Bend of the River is a filmic shrug.

2/4★★

CREDITS

Directed by Anthony Mann; screenplay by Borden Chase, based on a novel by William Gulick; director of photography, Irving Glassberg; edited by Russell F. Schoengarth; music by Hans J. Salter; produced by Aaron Rosenberg; released by Universal Pictures.

Starring James Stewart (Glyn McLyntock), Arthur Kennedy (Emerson Cole), Julie Adams (Laura Baile), Jay C. Flippen (Jeremy Baile), Rock Hudson (Trey Wilson), Howard Petrie (Tom Hendricks), Chubby Johnson (Cap’n Mello), Stepin Fetchit (Adam), Jack Lambert (Red), Lori Nelson (Marjie Baile), Harry Morgan (Shorty), and Royal Dano (Long Tom).


THIS POST IS PART OF THE ARTHUR KENNEDY'S CONQUEST OF THE SCREEN BLOGATHON HOSTED BY VIRGINIE OF THE WONDERFUL WORLD OF CINEMA.


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Creature from the Black Lagoon (1954, Jack Arnold)

Almost all of Creature from the Black Lagoon is a compelling mix of science fiction, workplace drama and horror. The Creature makes a great “villain” because there’s nothing human about him (except maybe his fixation on leading lady Julie Adams) so it’s possible to both fear him and to understand leading man Richard Carlson’s scientific point of view.

The only place it falls apart is the finish, where the screenwriters and director Arnold feel the need for some excitement; they tack on a totally unnecessary action sequence.

The workplace drama elements are Carlson, Adams and Richard Denning (as their boss). Denning’s performance of a money hungry scientist who slowly loses it is outstanding. He sort of outdoes everyone else in the picture, except maybe Nestor Paiva. Paiva’s the captain of the ship taking these bickering ichthyologists on their exploration. The script constantly unveils something new (and unlikely) about his character, but Paiva essays it all beautifully.

As a director, Arnold embraces the exploration wonderment, juxtaposing it against the horror aspects in the picture. When the wonderment declines and the more thriller tone comes up, he does well with it too.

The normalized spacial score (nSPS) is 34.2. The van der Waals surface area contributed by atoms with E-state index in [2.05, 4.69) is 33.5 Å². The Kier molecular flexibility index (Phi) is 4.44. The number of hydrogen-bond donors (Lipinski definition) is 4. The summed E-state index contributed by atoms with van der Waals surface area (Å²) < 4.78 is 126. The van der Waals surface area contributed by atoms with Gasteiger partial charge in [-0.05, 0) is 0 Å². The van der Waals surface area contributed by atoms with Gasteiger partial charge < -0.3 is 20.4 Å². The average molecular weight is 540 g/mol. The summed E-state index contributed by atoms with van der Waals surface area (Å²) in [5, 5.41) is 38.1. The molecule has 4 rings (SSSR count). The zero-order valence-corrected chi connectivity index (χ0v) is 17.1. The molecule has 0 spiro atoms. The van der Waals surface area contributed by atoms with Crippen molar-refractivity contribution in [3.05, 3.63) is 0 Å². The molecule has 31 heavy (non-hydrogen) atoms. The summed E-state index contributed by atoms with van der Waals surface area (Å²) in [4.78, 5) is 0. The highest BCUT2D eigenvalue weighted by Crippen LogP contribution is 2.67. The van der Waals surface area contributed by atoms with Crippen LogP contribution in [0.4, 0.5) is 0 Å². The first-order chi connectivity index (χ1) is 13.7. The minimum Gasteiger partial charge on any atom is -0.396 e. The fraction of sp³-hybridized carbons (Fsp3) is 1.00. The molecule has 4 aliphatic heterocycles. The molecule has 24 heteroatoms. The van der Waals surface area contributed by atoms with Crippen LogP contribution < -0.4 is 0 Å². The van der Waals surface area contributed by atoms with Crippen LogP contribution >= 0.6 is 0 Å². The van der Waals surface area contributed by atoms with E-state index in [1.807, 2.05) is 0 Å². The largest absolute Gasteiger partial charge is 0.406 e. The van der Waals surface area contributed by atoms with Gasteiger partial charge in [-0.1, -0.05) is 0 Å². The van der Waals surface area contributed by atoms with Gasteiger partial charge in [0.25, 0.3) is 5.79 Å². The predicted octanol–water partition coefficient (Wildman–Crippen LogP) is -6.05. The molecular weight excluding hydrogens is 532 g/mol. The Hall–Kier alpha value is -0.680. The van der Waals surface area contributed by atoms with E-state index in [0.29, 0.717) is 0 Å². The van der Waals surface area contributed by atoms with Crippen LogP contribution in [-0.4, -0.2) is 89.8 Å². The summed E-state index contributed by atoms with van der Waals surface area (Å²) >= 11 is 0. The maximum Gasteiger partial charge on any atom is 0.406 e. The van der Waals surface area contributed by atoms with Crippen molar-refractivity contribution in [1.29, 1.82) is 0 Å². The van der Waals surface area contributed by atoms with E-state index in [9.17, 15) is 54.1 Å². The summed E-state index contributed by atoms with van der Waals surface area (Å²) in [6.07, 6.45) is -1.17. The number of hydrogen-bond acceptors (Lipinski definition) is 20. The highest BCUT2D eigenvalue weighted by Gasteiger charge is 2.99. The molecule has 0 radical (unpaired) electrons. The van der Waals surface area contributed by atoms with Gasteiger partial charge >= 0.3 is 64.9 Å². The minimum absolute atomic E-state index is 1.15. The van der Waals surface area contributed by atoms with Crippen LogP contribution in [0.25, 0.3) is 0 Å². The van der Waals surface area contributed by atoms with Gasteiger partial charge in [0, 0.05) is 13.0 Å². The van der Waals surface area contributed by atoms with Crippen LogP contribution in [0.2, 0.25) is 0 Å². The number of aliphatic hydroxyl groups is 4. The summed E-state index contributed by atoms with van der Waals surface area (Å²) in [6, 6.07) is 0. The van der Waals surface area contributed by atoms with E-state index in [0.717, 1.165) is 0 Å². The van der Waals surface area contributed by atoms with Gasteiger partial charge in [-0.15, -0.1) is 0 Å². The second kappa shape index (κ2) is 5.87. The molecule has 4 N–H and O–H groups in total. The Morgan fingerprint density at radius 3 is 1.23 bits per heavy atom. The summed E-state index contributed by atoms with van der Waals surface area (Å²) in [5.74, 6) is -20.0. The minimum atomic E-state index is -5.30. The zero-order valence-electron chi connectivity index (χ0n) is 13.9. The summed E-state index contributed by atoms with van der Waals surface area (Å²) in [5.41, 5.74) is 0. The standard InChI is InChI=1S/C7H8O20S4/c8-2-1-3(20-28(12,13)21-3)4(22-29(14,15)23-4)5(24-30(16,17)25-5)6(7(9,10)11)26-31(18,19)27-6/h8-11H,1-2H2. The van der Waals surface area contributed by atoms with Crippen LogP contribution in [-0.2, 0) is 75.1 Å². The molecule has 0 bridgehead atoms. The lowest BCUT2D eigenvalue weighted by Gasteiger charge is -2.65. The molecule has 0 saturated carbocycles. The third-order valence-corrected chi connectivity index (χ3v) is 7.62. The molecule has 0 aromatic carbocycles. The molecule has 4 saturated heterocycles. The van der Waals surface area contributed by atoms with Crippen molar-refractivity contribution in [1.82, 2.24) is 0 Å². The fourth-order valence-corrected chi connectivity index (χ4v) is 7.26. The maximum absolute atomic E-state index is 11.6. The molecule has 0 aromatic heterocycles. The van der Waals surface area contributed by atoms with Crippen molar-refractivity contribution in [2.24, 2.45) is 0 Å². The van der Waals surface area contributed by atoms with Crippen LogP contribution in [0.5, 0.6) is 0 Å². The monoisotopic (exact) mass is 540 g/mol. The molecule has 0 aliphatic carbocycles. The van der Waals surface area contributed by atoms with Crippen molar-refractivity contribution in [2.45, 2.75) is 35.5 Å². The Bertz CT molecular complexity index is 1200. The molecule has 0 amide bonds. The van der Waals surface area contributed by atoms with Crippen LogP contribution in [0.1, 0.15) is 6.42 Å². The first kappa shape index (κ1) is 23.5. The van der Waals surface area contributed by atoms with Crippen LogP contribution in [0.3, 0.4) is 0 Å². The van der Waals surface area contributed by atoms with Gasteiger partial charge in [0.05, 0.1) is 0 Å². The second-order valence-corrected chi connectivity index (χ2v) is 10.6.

The film has outstanding photography from William E. Snyder and excellent music from its (uncredited) composers. The underwater photography gives it spectacle value, but Arnold and his crew make the land sections almost as good. The sets are great and the Creature’s makeup is fantastic.

Creature, thanks to Arnold, the cast and its smart script, is a rather fine film.

3/4★★★

CREDITS

Directed by Jack Arnold; screenplay by Harry Essex and Arthur A. Ross, based on a story by Maurice Zimm; director of photography, William E. Snyder; edited by Ted J. Kent; music by Henry Mancini, Hans J. Salter and Herman Stein; produced by William Alland; released by Universal Pictures.

Starring Richard Carlson (David Reed), Julie Adams (Kay Lawrence), Richard Denning (Mark Williams), Antonio Moreno (Carl Maia), Whit Bissell (Edwin Thompson) and Nestor Paiva (Lucas).


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The Mississippi Gambler (1953, Rudolph Maté)

Torpid isn’t an adjective I get to use often, but I can’t think of a better one to describe The Mississippi Gambler. It’s a boring melodrama, trading entirely on the charisma of its cast–Tyrone Power might have been able to handle the weight, but the film concentrates on the loveless marriage of Piper Laurie (as she pines for Power) just when it needs him most. There are some fine moments throughout, particularly at the beginning, with Power and John McIntire working well together and the relationship between Power and Paul Cavanagh rather touching. But the story skips ahead way too often, passing over indeterminate months, until all the dramatic import is lost.

Bad acting from principle supporting cast members doesn’t help. John Baer’s particularly terrible, but Ron Randall isn’t much better. Most of their scenes are with Laurie and her performance is strong enough it’s inconceivable she’d be so devoted to such a pair of rubes. Some of the problem is with the script–Power, McIntire and Cavanagh are positioned as real men, while everyone else is a fop or dandy. It’s a goofy approach and somewhat nonsensical (there’s a lot of strong homoerotic undercurrents between Baer and Randall–and Baer’s devotion to sister Laurie is positively disturbing).

While Rudolph Maté’s direction isn’t bad, it’s certainly middling. The film’s got rather opulent sets and Maté shoots them to good effect, but that compliment’s probably the best one I can come up with. He’s got some strange composition–lots of backs of heads–and the film’s inability to convey any passage of time is partially his fault. Even if he didn’t choose to use fades to black or didn’t insist the script fit together, in terms of consecutive visual action, he still could have done something. It’s kind of his job, right?

Still, as boring as the film gets–as bad as Frank Skinner’s music gets and it gets bad–The Mississippi Gambler is never downright terrible. Power can do this kind of thing in his sleep; some of his performance here is certainly semi-conscious. McIntire and Cavanagh both make the most of their scenes. Julie Adams is fine in one of the script’s more useless, melodrama only roles.